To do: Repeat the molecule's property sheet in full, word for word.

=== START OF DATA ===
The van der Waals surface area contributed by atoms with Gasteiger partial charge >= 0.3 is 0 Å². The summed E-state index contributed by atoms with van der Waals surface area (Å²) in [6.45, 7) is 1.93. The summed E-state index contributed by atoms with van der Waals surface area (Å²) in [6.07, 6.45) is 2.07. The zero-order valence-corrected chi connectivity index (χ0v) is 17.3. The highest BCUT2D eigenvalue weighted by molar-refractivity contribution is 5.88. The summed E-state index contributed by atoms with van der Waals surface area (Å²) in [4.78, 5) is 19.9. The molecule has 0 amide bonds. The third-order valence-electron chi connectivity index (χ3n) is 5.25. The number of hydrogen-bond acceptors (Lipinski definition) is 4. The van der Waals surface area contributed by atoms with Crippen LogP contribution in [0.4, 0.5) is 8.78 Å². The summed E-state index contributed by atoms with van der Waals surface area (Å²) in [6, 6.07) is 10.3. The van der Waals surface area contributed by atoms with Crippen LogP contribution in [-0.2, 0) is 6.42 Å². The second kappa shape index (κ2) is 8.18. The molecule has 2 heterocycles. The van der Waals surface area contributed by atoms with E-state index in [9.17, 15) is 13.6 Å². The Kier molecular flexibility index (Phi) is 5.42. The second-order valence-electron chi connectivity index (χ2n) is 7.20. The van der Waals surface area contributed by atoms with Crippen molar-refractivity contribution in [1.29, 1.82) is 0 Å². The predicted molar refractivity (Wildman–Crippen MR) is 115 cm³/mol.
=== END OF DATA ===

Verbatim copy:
The van der Waals surface area contributed by atoms with Gasteiger partial charge >= 0.3 is 0 Å². The summed E-state index contributed by atoms with van der Waals surface area (Å²) in [6.45, 7) is 1.93. The summed E-state index contributed by atoms with van der Waals surface area (Å²) in [6.07, 6.45) is 2.07. The zero-order valence-corrected chi connectivity index (χ0v) is 17.3. The highest BCUT2D eigenvalue weighted by molar-refractivity contribution is 5.88. The summed E-state index contributed by atoms with van der Waals surface area (Å²) in [4.78, 5) is 19.9. The molecule has 0 amide bonds. The third-order valence-electron chi connectivity index (χ3n) is 5.25. The number of hydrogen-bond acceptors (Lipinski definition) is 4. The van der Waals surface area contributed by atoms with Crippen LogP contribution in [0.4, 0.5) is 8.78 Å². The summed E-state index contributed by atoms with van der Waals surface area (Å²) in [6, 6.07) is 10.3. The van der Waals surface area contributed by atoms with Crippen LogP contribution in [-0.2, 0) is 6.42 Å². The second kappa shape index (κ2) is 8.18. The molecule has 2 heterocycles. The van der Waals surface area contributed by atoms with E-state index in [9.17, 15) is 13.6 Å². The Kier molecular flexibility index (Phi) is 5.42. The second-order valence-electron chi connectivity index (χ2n) is 7.20. The van der Waals surface area contributed by atoms with Crippen molar-refractivity contribution in [1.29, 1.82) is 0 Å². The predicted molar refractivity (Wildman–Crippen MR) is 115 cm³/mol.